Learning About Coffee in China’s Yunnan Province

China hosts the first-ever Pu’er Specialty Coffee Expo, bringing together over 300 producers from China’s Yunnan Province.


Photos courtesy of Strategic Coffee Concepts

When you think of specialty coffee, China might not be a country that comes to mind. However, in the past two decades, coffee production and quality have increased dramatically in the traditionally tea-growing country. China produces more coffee than Costa Rica, El Salvador, and Kenya; it’s mostly grown in the Yunnan Province, located in the southern part of the country and bordering Myanmar, Laos, and Thailand. And for the first time, the city of Pu’er is hosting a specialty-coffee expo to bring producers and buyers together to discuss the current and future state of coffee in China.

China is one of the leading producers of coffee you may not know about—China produces more coffee than many leading specialty-coffee producers.

“Basically this forum will be the first truly specialty-coffee-driven event in China and represents a landmark advance in China’s coffee sector as government, private, and commercial organizations come together to spotlight China’s coffee production,” shares Tom Mitchell, president of Strategic Coffee Concepts, which is helping to put on the event. “The event is designed around providing direct education and interaction with coffee producers and the global coffee community. It also includes a roaster/café track for the emerging Chinese specialty-coffee roaster and café segment. It is both a celebration of China’s emergence on the global marketplace and an opportunity for the China coffee sector to hear from global experts.”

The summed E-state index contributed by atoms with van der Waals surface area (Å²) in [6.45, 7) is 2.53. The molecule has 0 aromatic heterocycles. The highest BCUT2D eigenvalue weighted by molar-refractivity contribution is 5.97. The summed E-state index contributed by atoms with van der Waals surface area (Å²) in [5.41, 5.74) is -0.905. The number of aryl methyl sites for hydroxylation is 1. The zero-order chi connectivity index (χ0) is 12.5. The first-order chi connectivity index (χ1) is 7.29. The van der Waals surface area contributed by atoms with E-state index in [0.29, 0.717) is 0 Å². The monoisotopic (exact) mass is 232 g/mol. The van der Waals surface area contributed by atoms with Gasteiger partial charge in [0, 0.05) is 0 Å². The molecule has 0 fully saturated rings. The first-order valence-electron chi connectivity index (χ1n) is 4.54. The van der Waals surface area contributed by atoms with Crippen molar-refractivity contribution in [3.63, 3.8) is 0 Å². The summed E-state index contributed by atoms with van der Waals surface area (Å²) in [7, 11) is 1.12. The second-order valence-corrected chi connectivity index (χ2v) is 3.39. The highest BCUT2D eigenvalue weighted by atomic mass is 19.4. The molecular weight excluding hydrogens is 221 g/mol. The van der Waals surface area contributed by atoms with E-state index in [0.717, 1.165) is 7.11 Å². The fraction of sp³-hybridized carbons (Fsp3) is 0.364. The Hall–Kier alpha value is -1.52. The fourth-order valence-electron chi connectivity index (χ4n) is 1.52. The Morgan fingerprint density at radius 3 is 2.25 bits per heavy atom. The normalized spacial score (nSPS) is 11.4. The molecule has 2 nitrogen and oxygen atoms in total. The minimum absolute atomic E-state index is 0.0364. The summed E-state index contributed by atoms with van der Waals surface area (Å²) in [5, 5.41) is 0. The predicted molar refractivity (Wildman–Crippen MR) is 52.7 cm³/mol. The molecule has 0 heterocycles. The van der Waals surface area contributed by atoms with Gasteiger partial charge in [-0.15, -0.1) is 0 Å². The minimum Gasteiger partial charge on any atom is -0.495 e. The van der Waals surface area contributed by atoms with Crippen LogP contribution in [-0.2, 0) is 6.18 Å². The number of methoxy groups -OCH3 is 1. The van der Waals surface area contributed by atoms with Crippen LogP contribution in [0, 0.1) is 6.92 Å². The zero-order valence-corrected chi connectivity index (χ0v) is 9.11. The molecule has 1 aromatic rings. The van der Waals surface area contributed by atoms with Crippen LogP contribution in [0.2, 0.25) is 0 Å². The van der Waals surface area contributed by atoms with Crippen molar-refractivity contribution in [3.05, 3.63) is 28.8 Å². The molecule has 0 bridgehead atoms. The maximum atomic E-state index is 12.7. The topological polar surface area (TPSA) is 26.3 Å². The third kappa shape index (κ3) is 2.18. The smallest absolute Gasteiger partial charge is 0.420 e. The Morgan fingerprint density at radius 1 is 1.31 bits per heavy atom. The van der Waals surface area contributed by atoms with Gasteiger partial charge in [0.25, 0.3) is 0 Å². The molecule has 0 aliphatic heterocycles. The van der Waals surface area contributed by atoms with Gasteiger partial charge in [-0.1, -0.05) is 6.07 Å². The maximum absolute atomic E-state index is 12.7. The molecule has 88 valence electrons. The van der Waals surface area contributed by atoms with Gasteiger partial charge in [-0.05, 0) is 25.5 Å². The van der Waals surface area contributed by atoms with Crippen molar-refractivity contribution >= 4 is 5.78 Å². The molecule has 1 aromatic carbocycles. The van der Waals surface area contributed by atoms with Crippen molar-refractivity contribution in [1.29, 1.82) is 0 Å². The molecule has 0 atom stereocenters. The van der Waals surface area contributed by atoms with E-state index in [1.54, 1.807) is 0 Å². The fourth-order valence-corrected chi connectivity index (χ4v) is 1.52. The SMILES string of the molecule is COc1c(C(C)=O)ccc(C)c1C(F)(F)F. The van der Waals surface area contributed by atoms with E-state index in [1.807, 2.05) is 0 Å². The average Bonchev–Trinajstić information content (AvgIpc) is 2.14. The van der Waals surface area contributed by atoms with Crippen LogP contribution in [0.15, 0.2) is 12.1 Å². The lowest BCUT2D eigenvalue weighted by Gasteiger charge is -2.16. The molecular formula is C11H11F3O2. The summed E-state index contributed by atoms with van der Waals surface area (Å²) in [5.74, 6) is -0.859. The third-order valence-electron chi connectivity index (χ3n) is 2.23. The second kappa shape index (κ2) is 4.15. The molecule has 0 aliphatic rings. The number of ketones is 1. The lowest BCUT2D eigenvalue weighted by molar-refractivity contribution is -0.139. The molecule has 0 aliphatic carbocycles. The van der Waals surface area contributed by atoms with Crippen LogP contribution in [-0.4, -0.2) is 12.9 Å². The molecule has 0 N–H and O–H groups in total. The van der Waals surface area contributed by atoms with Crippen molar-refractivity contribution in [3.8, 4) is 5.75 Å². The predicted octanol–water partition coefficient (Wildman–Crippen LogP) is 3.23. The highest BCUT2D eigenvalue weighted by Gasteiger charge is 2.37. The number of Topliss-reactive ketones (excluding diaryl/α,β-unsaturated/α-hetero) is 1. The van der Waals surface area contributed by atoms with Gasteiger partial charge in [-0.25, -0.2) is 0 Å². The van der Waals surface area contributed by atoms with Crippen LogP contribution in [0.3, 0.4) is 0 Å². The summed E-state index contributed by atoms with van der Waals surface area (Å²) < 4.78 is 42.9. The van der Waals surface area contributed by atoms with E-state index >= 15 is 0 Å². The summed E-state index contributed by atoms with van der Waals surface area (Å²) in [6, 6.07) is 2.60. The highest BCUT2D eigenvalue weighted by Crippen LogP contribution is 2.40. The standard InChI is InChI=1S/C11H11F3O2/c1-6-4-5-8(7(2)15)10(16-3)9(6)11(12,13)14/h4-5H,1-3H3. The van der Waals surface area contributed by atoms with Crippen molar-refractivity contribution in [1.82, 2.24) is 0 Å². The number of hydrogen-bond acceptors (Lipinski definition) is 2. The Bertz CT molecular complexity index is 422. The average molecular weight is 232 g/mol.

The Pu’er Specialty Coffee Expo will bring together producers, buyers, and roasters to talk about the current and future state of coffee in China.

China, which will host the 2017 World Roasting Championship later this month, has expanded its coffee production exponentially over the last two decades. Farms primarily grow the rust-resistant hybrid Catimor, and most coffee is washed, with a growing interest in honey and naturally processed coffees. The coffees are said to taste much like Brazilian or Honduran coffees (two countries that also produce excellent Catimor varietals), and are described as “mild” tasting. Producers in China have worked closely with research organizations such as the Coffee Quality Institute, and this conference, which will span three days, will highlight the work being done in the country.

China’s coffee production has increased drastically over the last two decades, and the expo will highlight issues facing coffee growing in China in the years to come.

Over the three days, attendees will learn about global coffee trends, cup coffees, and present information and workshops relevant to both producers and buyers. Speakers from China and all over the world will be brought in, and the conference will give space for attendees to explore the current and future state of coffee in China. Right now, Germany and other countries around Europe are the leading buyers of coffee grown in China, but the specialty markets of the United States are not far behind. The conference aims to bring attention to the work being done in China and recognize the country as a leading specialty-coffee producer.

The Pu’er Specialty Coffee Expo takes place January 29-31, 2018. You can register for the event, and view a list of confirmed speakers, here.

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Ashley is the Online Editor for Barista Magazine. She's based in Chicago. If you want to share a story or have a comment, you can reach her at ashley@baristamagazine.com.